A new study has revealed that the most common addiction worldwide is smoking, with 22.5% of all adults being regular smokers. According to the Centers for Disease Control and Prevention (CDC), cigarette smoking causes about one in five deaths in the U.S., accounting for over 480,000 deaths per year. The study suggests that reducing the numbers of people who smoke should be the biggest priority when it comes to minimizing the harm caused by addiction, but the research also addresses the other most common drugs around the world, with alcohol and marijuana being the two most commonly abused substances besides nicotine.
What Is the World’s Drug of Choice?
The researchers set out to determine what the most commonly abused drugs are worldwide, using online sources to obtain worldwide, national and regional data on the rates of use and harms attributed to tobacco, alcohol and psychoactive drug use. The study also addresses problem gambling, but the limited data available meant that estimates for its prevalence were more uncertain than the other findings.
Tobacco—the World’s Foremost Addiction
Overall, the researchers found that 1 billion people around the world—or 22.5% of all adults—smoke tobacco regularly. This varies significantly by gender, with 32% of men around the world smoking compared to just 7% of women, and there is some variation by location, from a low of 13% in Africa, the Caribbean and Central and North America compared to 29.5% in Oceania and 30.5% in Eastern Europe. Based on data from 2004, the proportion of deaths linked to tobacco and smoking addiction was 6% in women and 11% in men, showing the sizeable contribution tobacco makes to overall rates of death across the planet.
Alcohol—the Most Widely Used Substance
Despite the greater levels of tobacco addiction, the most widely used substance on planet Earth is alcohol, consumed by around 2.1 billion people each year—43% of the global adult population. Of the people who drink alcohol globally, 13% have ͞heavy episodic consumption, or in other words, they binge drink. Of the entire population, 4.9% (around 240 million people) have suffered from an alcohol use disorder—which includes both addiction and harmful drinking—in the last year. On all of these measures, men are more likely to be included than women, with 7.8% of men having an alcohol use disorder compared to 1.5% of women. There is also some notable variation by location for drinking, with the lowest rates of alcohol consumption being observed in Central, Southern and Western Asia (where 9.8% have consumed alcohol in the last year) and the highest being observed in Western Europe (where 88.2% had consumed alcohol in the last year). The U.S. is toward the upper end, with 55% of the population having consumed alcohol in the last year. The differences between Central and North America and South America are minor, but they show that, overall, South Americans drink slightly more but binge drink less. Eighteen percent of men and 3% of women in South America binge, compared to 21% of men and 6% of women in the Caribbean and Central and North America.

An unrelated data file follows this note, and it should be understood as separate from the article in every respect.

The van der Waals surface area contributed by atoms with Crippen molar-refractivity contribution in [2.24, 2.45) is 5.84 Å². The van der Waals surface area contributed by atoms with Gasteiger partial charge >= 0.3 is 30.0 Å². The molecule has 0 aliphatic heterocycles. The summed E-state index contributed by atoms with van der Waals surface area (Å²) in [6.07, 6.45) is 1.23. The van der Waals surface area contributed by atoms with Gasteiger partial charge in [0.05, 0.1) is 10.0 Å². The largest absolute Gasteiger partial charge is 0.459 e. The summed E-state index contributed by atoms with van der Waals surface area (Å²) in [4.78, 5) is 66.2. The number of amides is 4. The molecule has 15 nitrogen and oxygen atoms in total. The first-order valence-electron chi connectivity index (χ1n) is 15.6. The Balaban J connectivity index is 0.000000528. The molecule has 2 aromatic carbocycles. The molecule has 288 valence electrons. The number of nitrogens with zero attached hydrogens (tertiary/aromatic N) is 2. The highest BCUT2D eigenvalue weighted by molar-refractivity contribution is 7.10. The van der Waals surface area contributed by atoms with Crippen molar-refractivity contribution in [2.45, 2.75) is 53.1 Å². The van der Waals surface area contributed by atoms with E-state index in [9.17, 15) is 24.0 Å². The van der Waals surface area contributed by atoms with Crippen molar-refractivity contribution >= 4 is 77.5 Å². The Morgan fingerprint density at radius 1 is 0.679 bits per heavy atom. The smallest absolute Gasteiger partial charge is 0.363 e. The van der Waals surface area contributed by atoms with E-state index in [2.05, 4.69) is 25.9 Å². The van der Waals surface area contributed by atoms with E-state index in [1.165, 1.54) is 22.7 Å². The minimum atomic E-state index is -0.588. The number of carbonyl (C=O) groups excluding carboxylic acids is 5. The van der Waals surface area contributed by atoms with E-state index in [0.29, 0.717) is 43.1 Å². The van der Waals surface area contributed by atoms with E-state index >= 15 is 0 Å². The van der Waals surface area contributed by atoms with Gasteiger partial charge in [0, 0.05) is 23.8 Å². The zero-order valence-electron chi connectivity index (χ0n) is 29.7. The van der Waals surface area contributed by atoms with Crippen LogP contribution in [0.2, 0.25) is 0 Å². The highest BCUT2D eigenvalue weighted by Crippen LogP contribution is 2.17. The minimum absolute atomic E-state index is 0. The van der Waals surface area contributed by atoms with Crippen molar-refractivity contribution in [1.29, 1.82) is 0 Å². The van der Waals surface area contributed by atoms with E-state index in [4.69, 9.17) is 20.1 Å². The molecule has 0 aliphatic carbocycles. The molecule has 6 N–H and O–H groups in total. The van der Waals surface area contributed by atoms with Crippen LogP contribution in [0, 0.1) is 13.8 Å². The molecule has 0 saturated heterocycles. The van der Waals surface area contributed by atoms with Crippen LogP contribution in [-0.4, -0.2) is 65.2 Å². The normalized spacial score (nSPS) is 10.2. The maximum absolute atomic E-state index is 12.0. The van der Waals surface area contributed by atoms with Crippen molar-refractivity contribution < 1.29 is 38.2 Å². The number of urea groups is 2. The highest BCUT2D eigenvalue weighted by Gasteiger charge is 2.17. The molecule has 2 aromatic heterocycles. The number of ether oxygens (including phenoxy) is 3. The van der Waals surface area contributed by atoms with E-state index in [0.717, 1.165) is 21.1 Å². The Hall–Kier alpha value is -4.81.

Marijuana the Most Widely Used Illicit Drug
Although the data on illegal drugs is less reliable (due to both their illegality and low levels of use), the data show that—as most would expect—marijuana is the most widely used, with 3.5% of the global adult population (around 174 million people) being users. The lowest rate of pot use was observed in Eastern and Southeastern Asia, where just 0.7% of adults used the drug, and the highest rate was seen in Oceania, where 10.3% where classed as users. For the Caribbean and Central and North America, 4.8% of adults were classed as users, a little higher than the global average. Other drugs were used by less than 1% of the population, with cocaine and amphetamine-type drugs being used by 0.5% and opioids being used by 0.2%.
Gambling Addiction Around the World
Finally, the research uses the limited data available to look at the rates of gambling addiction around the world. Although past-year gambling was reported by 65.3% of the population, just 1.5% reported problem gambling. However, this is still a high percentage overall, and there appears to be notable variation by country, with problem gambling rates of 0.4% in Switzerland but 6.4% in South Africa.
Tackling Addiction Is a Global Priority
The undeniable conclusion from this study is that addiction—and in particular nicotine addiction—is a huge problem around the world, and one that nations should do everything within their power to address. Alcohol and tobacco are the most widely available substances and the most common subjects of an addiction, but unfortunately data weren’t available on the percentages of illicit drug users who were dependent on the substances used. In any case, the data paint a picture of addiction driven primarily by the availability of substances and shows the importance of underlining the risks associated with—and the possibility of—addiction to society’s legal substances. Helping more smokers and drinkers break free from their addictions should be a global priority, especially when considering the significant disease and death caused by alcohol and tobacco.